Solomon

So it's been a while. Hay. I wonder if anyone is out there that still reads this lol. Lets pick up from current place since there is so much that has gone on since my last post. Global pandemic, BLM and Karens.


I recently started doing 'tiny' little portrait studies, about 5-6 inches in height in oils on linen just to spruce up my skills a little. Small paintings generally mean one sitting, it means I can try and focus on getting colour down cleanly and not getting suck into the detail. I generally wanted to improve my portraits without a huge commitment in doing large projects. Basically have my cake and eat it too.


I did a grand total of two and felt like I achieved my goals for the portraits individually before I decided it's time to advance onto setting myself a new challenge with them. So my current mini portrait is 6x8 and a master copy of Solomon J. Solomons portrait of his sister Henrietta Lowy Solomon. It's a stunning and delicate portrait that I am excited to work on.


Reference:

Cropping it down to just focus on the portrait I got a little timid and decided to sketch out the portrait before hand in pencil on toned paper in the size of my linen board to work out any kinks before I committed to linen. I actually chose to draw it sight size as well as I had a photo printed of it that I am borrowing from school. This way I could almost grid the lines across or 'trace them across' as a figure of expression just to get a little more accurate. Just to be clear tracing across just means you are transferring the top and bottom lines and any landmarks such as features in our cause to ensure everything sits in the correct place. If you look at my image aside the print you could draw a line straight from her forehead horizontally across until you hit the top of the forehead on my drawing same with the bottom of her chin and other features. This method usually only works if your subject is placed to the side of your canvas so you can trace across. I am aware her smile was lost in my drawing and it definitely needs a few tweaks.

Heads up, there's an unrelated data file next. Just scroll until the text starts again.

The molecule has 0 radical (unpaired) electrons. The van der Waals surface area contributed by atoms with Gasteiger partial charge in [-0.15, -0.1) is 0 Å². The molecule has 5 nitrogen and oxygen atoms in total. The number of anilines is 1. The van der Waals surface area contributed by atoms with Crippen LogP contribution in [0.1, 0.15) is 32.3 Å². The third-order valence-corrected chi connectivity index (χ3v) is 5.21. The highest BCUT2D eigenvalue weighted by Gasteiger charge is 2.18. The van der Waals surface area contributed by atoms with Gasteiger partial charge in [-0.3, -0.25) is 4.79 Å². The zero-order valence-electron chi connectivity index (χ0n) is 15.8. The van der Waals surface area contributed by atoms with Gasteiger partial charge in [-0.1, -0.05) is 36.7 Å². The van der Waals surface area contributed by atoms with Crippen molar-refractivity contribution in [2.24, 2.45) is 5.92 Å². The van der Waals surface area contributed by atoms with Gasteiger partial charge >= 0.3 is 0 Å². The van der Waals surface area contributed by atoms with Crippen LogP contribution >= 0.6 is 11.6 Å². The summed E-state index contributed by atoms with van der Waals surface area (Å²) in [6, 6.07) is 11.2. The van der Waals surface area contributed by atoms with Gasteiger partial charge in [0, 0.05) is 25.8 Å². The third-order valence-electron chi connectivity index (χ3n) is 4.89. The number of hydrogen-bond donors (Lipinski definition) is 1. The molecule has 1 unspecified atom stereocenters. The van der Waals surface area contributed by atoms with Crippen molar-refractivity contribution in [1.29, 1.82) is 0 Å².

Aware of my previous mistakes of the mouth being too long and not really giving the impression of a slight smile I was cautious when approaching my linen board. I decided to draw onto it with pencil for more control and accuracy.

I then went in with Raw Umber as the book suggested and painted in my grisaille however I did not start with a toned canvas as you can see, I decided to map out my values and focus on my edges and put down a layer of impasto (thick paint) for the forehead and collar. I read in the book that they advised students not to start on toned canvases to be able to keep the colours more pure and vibrant. I hope I understood that correctly. However i've recently been experimenting with both using a wash and without for the portrait and I do believe I prefer leaving the face blank for my approach.

Anyway I shall wait a week for the thick paint to dry, also that gives me a little more time to read further and see how to approach the glazing and I will be back hopefully with a decent update and a finished portrait!

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